Tuesday, January 8, 2013

Small Talk during Surgery

     I was doing skin surgery on Mrs. Y.'s back, and therefore she was facing away from me.  Nevertheless, we were able to carry on a conversation. 
     We talked about her CPAP machine settings, and how hard it is to lose weight.  I asked if she'd been taking her blood pressure readings at home, and whether she was sleeping well, and if she'd gone to the mammogram and colonscopy appointments we'd set up.  The usual stuff.
     "That reminds me," she interrupted.  "I forgot to tell you about my insurance company."
     "What about it?"
     "They keep calling me.  They called a bunch of times in November, and in December.  So, finally, I called them back."
     "Why would your insurance company call you so insistently?"  I asked.
     "Beats me, but it got pretty annoying."
     "Did you reach them?"
     "I got hold of the lady who'd been making the calls, and it was so...weird."
     "What do you mean?"
     "She asked a lot of questions."
     "Like what?" 
     There were three moles to excise, so we had time for this digression.  The moles were probably benign, but with alabaster skin like Mrs. Y.'s, dark brown moles with asymmetric borders might be skin cancer.  Nobody wants to bank on probably, so I was removing them to send to a pathologist for a microscopic diagnosis
     "She asked me how long I'd been coming to see you, and if you were a good doctor."
     "That's strange," I said, thinking aloud.
     "I told her you were the best doctor I'd ever had."
     "Thank you," I answered.  "You're not just saying that because I have a scalpel in my hand, are you?" 
     "No, no," she laughed.
     "It seems unusual for an insurance rep to ask questions like that," I mused.
     "She also wanted to know if I'd had any tests done that weren't really necessary,"  Mrs. Y. went on.
     "That sounds familiar," I said, directing my gaze to the nursing assistant, who nodded her head.
     "We've heard that story before," the nursing assistant said.  "But it wasn't an insurance rep asking the questions."
     "The woman also asked if you saw me at every visit, and if you spent very much time with me."
     "It's not necessary for me to see you every visit," I said, recollecting the details of the clinic's contract with her particular insurance company.  "You're allowed to be seen by the nurse practitioner."
     "I know that," she answered.  "And I like your nurse practitioner. But that woman wanted to know if a medical person was seeing me, or not.  She wanted to know if you billed for things you didn't do."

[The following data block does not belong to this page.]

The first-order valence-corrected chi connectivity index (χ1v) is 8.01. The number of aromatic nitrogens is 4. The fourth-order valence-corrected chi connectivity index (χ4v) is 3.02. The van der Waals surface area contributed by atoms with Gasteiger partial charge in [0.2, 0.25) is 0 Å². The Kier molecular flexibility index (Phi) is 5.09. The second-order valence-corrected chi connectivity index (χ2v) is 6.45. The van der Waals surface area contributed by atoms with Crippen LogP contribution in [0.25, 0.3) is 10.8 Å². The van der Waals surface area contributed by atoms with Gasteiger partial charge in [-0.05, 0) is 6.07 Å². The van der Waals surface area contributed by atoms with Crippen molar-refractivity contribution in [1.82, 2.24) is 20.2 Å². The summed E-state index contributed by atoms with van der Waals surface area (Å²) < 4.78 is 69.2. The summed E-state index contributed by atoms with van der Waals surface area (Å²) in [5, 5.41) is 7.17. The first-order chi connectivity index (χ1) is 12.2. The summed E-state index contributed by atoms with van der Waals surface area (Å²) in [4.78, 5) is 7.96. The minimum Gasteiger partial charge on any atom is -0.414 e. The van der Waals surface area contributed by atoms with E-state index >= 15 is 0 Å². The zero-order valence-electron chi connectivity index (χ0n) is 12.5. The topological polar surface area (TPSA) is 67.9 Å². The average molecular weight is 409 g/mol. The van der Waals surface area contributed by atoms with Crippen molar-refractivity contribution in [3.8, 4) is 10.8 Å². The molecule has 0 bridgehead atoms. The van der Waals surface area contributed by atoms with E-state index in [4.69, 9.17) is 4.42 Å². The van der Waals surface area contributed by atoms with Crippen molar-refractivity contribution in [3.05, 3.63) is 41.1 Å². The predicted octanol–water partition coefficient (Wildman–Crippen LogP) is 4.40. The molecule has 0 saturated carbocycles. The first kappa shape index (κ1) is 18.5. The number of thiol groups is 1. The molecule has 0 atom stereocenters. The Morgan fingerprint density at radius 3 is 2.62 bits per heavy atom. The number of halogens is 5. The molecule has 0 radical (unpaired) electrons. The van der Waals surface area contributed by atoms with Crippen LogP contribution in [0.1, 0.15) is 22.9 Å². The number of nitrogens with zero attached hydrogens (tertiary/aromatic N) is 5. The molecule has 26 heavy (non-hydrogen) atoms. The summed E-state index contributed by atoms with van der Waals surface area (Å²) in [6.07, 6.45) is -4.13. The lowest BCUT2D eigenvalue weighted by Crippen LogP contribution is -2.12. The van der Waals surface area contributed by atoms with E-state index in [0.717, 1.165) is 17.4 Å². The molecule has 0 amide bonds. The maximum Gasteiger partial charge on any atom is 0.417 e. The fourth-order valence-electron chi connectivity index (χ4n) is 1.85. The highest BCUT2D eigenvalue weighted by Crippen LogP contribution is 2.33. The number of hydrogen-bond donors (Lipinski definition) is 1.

"Wow.  We don't do that."
     "I know," she said.  "I see the insurance statements."
     "What else did she ask?"
     "She wanted to know if I had ever been in the office when nobody else was around."
     "What did she mean?"
     "I don't know.  I told her, well, one time I was the last patient of the day, but there were still lots of nurses and other people here.  They had to check me out!"
     "I don't think that caller was from your insurance company," I told her.
     "Who else could it have been?"
     "The FBI.  Those are questions that FBI agents have been asking patients.  The agents pretend to be from insurance companies.  I guess they're hoping to find something I've done wrong."
     "Yeah," the nursing assistant added, handing me a scissors.  "They're getting desperate."
     "I can't believe it!" Mrs. Y. shouted, and tried to get up.
     "Wait, wait, wait..." I said.  "I need to clip the tails on these stitches."
     "You mean to tell me, that was the same people who raided you?"
     "That's my guess," I said.  "Insurance reps don't call patients and ask such questions."
     "That's disgusting," Mrs. Y. went on.  "I love this doctor's office.  I am so upset you're closing.  I can't believe what they're doing to you.  How dare they call me like that, and pretend to be someone else.  How dare they pester me."
     "I think it's disgusting, too," I said, removing the surgical drapes from her back and studying my handiwork.  The sites would heal well, I surmised--with hardly a scar.  I applied vaseline and gauze dressings, and we were quiet together.
     Mrs. Y. sat up.  Her face was red, and tears were spilling from her eyes. 
     I put arm around her, but couldn't think of anything to say. 
     "I've been to lots of doctors in Gainesville and I haven't found anyone I like so well," she told me. "You've taken such good care of me.  I wish you weren't closing."
     "Thank you, Mrs. Y."
     "I just wish I could talk to that woman again, and give her a piece of my mind!"
     "I know how you feel."
     "I'm telling you...I'm telling you..." she stammered, her fist in the air.
     "Those bastards."

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